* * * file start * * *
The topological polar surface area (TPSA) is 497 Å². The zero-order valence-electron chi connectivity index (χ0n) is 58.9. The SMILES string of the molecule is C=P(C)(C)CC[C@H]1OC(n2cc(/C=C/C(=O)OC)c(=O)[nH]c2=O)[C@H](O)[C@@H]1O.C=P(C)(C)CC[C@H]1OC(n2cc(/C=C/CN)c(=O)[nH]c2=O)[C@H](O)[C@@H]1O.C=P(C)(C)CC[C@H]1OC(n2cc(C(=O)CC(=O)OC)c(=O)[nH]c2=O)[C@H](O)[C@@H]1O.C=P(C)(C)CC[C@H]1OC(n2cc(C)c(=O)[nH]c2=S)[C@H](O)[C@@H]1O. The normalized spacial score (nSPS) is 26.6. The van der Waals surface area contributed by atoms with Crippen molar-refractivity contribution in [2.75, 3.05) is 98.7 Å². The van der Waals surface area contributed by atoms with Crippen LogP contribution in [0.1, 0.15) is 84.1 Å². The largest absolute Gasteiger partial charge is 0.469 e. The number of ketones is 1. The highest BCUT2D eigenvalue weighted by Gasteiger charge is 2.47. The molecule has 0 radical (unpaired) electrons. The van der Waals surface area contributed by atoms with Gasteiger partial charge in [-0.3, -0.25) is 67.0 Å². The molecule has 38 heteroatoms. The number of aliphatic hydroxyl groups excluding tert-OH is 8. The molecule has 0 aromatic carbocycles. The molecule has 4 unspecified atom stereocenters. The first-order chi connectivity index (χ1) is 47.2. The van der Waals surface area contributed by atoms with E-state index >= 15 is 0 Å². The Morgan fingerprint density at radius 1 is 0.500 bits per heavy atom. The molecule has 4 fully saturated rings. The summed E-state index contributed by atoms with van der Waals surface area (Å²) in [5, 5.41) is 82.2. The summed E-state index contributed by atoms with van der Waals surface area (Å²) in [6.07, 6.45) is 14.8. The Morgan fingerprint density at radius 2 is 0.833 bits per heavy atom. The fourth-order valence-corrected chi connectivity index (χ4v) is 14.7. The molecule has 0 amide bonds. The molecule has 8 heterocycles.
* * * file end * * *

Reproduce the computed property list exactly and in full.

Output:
The topological polar surface area (TPSA) is 497 Å². The zero-order valence-electron chi connectivity index (χ0n) is 58.9. The SMILES string of the molecule is C=P(C)(C)CC[C@H]1OC(n2cc(/C=C/C(=O)OC)c(=O)[nH]c2=O)[C@H](O)[C@@H]1O.C=P(C)(C)CC[C@H]1OC(n2cc(/C=C/CN)c(=O)[nH]c2=O)[C@H](O)[C@@H]1O.C=P(C)(C)CC[C@H]1OC(n2cc(C(=O)CC(=O)OC)c(=O)[nH]c2=O)[C@H](O)[C@@H]1O.C=P(C)(C)CC[C@H]1OC(n2cc(C)c(=O)[nH]c2=S)[C@H](O)[C@@H]1O. The normalized spacial score (nSPS) is 26.6. The van der Waals surface area contributed by atoms with Crippen molar-refractivity contribution in [2.75, 3.05) is 98.7 Å². The van der Waals surface area contributed by atoms with Crippen LogP contribution in [0.1, 0.15) is 84.1 Å². The largest absolute Gasteiger partial charge is 0.469 e. The number of ketones is 1. The highest BCUT2D eigenvalue weighted by Gasteiger charge is 2.47. The molecule has 0 radical (unpaired) electrons. The van der Waals surface area contributed by atoms with Gasteiger partial charge in [-0.3, -0.25) is 67.0 Å². The molecule has 38 heteroatoms. The number of aliphatic hydroxyl groups excluding tert-OH is 8. The molecule has 0 aromatic carbocycles. The molecule has 4 unspecified atom stereocenters. The first-order chi connectivity index (χ1) is 47.2. The van der Waals surface area contributed by atoms with E-state index >= 15 is 0 Å². The Morgan fingerprint density at radius 1 is 0.500 bits per heavy atom. The molecule has 4 fully saturated rings. The summed E-state index contributed by atoms with van der Waals surface area (Å²) in [5, 5.41) is 82.2. The summed E-state index contributed by atoms with van der Waals surface area (Å²) in [6.07, 6.45) is 14.8. The Morgan fingerprint density at radius 2 is 0.833 bits per heavy atom. The fourth-order valence-corrected chi connectivity index (χ4v) is 14.7. The molecule has 0 amide bonds. The molecule has 8 heterocycles.